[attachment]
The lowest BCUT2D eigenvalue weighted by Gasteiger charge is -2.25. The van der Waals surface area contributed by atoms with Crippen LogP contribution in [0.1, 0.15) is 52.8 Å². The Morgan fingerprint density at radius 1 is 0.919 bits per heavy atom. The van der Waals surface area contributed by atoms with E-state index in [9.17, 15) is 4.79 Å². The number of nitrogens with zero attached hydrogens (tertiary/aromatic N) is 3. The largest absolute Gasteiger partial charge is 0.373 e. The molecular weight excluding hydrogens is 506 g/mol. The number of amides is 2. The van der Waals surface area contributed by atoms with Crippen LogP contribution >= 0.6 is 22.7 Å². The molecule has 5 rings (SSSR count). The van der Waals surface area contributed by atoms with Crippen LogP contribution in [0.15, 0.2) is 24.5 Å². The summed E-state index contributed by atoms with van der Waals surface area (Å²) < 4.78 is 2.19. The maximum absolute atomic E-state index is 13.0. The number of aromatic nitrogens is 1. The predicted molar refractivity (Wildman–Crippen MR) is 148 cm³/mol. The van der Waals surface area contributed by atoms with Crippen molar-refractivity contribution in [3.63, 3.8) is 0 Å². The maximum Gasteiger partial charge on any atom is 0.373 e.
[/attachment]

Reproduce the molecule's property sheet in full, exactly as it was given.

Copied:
The lowest BCUT2D eigenvalue weighted by Gasteiger charge is -2.25. The van der Waals surface area contributed by atoms with Crippen LogP contribution in [0.1, 0.15) is 52.8 Å². The Morgan fingerprint density at radius 1 is 0.919 bits per heavy atom. The van der Waals surface area contributed by atoms with E-state index in [9.17, 15) is 4.79 Å². The number of nitrogens with zero attached hydrogens (tertiary/aromatic N) is 3. The largest absolute Gasteiger partial charge is 0.373 e. The molecular weight excluding hydrogens is 506 g/mol. The number of amides is 2. The van der Waals surface area contributed by atoms with Crippen LogP contribution >= 0.6 is 22.7 Å². The molecule has 5 rings (SSSR count). The van der Waals surface area contributed by atoms with Crippen LogP contribution in [0.15, 0.2) is 24.5 Å². The summed E-state index contributed by atoms with van der Waals surface area (Å²) < 4.78 is 2.19. The maximum absolute atomic E-state index is 13.0. The number of aromatic nitrogens is 1. The predicted molar refractivity (Wildman–Crippen MR) is 148 cm³/mol. The van der Waals surface area contributed by atoms with Crippen molar-refractivity contribution in [3.63, 3.8) is 0 Å². The maximum Gasteiger partial charge on any atom is 0.373 e.